Why does my Coda GX sounds so terrible?

January 24, 2019, 5:28 AM · I bought a Coda GX bow untested back in 2012 based on its good reviews.

It produces so much noise which makes playing unbearable. I can barely hear my doublestops higher up on the fingerboard. It plays worse than the free bow i got from a $150 Yita violin.

What could be the cause of this?

Replies (26)

January 24, 2019, 5:59 AM · because its carbon fibre, carbon fibre sounds like shxt!!
January 24, 2019, 5:59 AM · Can this noise be heard from 10 feet away?
How old is your bow hair?
What ckind of rosin are you using?
January 24, 2019, 6:08 AM · Lyndon, there are good carbon fiber bows. Arcus bows are legendary.
I wish I had one, I only got to borrow one when my pernambuco bow was in the shop.
January 24, 2019, 6:09 AM · If one had to trust good reviews (here too), the Codabow GX should be the solution to all world's evil...... :)

Instead, as i already reported in a post here (unnoticed, i believe) few months ago i tested several new Codabow bows in Mondomusica fair (Italy) and saying "delusion" would not be too adequate.......
In particular i didn't like the GX at all. It did not have "sound" ..... I liked a bit more the Marquise and the Luma.

Two stands apart, the Musing bows were 100 times better ......

January 24, 2019, 7:00 AM · Did you like it back in 2012? When was the last rehair? What kind of rosin are you using? When is the last time you had your instrument adjusted, do other bows do the same thing? Have you changed your strings? Is there a large amount of build up of rosin on your strings? The sound quality can degrade so slowly over time with these factors that we hardly notice it until one day we hate our equipment. If you liked the sound at one point, chances are things aren't maintained properly.
Edited: January 24, 2019, 8:53 AM · In my experience with my violins and cellos I have found that different instruments do better (sound-wise) with different bows.

Writing of my CF or other composite bows:

My ARCUS Concerto bows for (violin, viola and cello) generally provide a nice strong overtone quality when that is what I want to produce - especially good for hearing myself and blending in ensemble.

My Rolland Spiccato bow (from Rolland's Paris days) seems to produce a better quality of sound on one of my violins than any of my 7 other violin bows (4 pernambuco, 2 CF and one hybrid) but not on the other violins.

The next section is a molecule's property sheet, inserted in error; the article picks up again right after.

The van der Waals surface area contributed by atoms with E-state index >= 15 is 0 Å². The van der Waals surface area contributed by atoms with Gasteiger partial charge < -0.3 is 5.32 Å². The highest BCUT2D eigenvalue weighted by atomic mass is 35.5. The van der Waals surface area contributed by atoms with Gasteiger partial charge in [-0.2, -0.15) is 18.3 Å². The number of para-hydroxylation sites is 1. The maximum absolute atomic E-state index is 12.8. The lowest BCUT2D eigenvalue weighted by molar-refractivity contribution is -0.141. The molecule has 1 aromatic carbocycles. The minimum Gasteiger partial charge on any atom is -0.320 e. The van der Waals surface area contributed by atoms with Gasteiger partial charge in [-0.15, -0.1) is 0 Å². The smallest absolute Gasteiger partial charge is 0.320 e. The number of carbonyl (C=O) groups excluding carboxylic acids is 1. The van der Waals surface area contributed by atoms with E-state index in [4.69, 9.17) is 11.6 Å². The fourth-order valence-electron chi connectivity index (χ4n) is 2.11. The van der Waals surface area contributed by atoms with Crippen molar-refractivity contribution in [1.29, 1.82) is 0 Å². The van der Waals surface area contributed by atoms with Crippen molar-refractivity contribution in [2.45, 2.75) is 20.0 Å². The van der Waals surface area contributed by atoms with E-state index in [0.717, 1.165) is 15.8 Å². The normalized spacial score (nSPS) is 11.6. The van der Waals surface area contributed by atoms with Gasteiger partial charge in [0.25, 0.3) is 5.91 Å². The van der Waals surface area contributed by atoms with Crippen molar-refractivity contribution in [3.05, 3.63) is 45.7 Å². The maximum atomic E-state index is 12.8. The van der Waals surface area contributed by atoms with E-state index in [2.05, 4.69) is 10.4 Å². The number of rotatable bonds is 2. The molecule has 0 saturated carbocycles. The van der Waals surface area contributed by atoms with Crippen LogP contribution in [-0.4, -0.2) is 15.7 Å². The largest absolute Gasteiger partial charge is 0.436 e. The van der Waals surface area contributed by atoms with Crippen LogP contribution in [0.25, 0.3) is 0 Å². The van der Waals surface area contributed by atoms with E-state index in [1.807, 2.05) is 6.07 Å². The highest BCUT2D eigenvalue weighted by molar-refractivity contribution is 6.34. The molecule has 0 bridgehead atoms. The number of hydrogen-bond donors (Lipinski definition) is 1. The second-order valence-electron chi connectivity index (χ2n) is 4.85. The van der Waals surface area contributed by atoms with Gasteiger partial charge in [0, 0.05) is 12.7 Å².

My CF Durro cello bow produces a nicer over-all sound on my oldest cello (1877) than my other 7 cello bows but not on the other 2 cellos. The CF Durro bows were sold at about the same time the Coda bows were introduced and I ended up buying 3 of each brand (vl, vla & vc). Over the years I ended up giving the Durro viola and violin bows away to others in my family, but the brand was very competitive with Coda at the time (~20 years ago) and less expensive.

My viola and cello Coda Bow Classics are not remarkable on my instruments, but there is nothing wrong with them and I still use them sometimes. Maybe it depends on the state of my hearing on those days - maybe the weather! I gave my violin Coda Bow to my son several years ago and he recently purchased several newer Coda bow violin models for himself after trying them and other CF brands.

My Berg Deluxe violin bow is a non-wood bow and probably the best handling bow I have, but not the best sounding on any of my violins. For what the d_mn thing cost it should be best at everything, but at the time I bought it for its handling qualities.

Bow choice is very instrument and player dependent.

My violinst trio partner for 20 years used Coda Classic and Rolland Spiccato bows on his $150,000 Enrico Rocca violin while his Lamy remained in his case. Some other people didn't like his Coda on their violins but liked it on the Rocca when they tried it. He ended up using the Spiccato pretty exclusively.

If a non-wood bow works for you choose it! If not, don't!

January 24, 2019, 9:02 AM · I have a CodaBow Diamond NX that I'm using with an instrument I recently acquired. My heavier German pernambuco bow is simply too heavy for the instrument, and the CodaBow brings out a lot of overtones that the pernambuco bow simply crushes. I do have a lot of under-the-ear scratching with the CodaBow but one cannot hear it from a couple of feet away. I've had mine only for a few months, and have only been using it for maybe four weeks total out of those few months. I have noticed I seem to need a lot more rosin than with my pernambuco (I use Pi strings).

Like Andrew said: depends on the player and the instrument. I never would have thought I'd prefer the CodaBow to my beloved pernambuco, but my pernambuco is a better fit for my other violin. So, CodaBow it is until I can afford a suitable pernambuco upgrade for this other violin.

January 24, 2019, 10:02 AM · Much like wooden bows each produce a personal time, so do carbon-fiber bows. The CF "screech" is much more noticeable with individual CF bows and violins.

In general, if you buy a CF bow, you should test multiple bows of the same model in order to determine which you like best (the feel is very slightly different within each model), as well as which produces the best tone on your violin.

If you like the way your GX plays, consider whether you can do a lateral trade at a violin shop. You will probably have to pay some money because your GX is 7 years old, but you may be able to trade for a different GX that sounds better on your violin.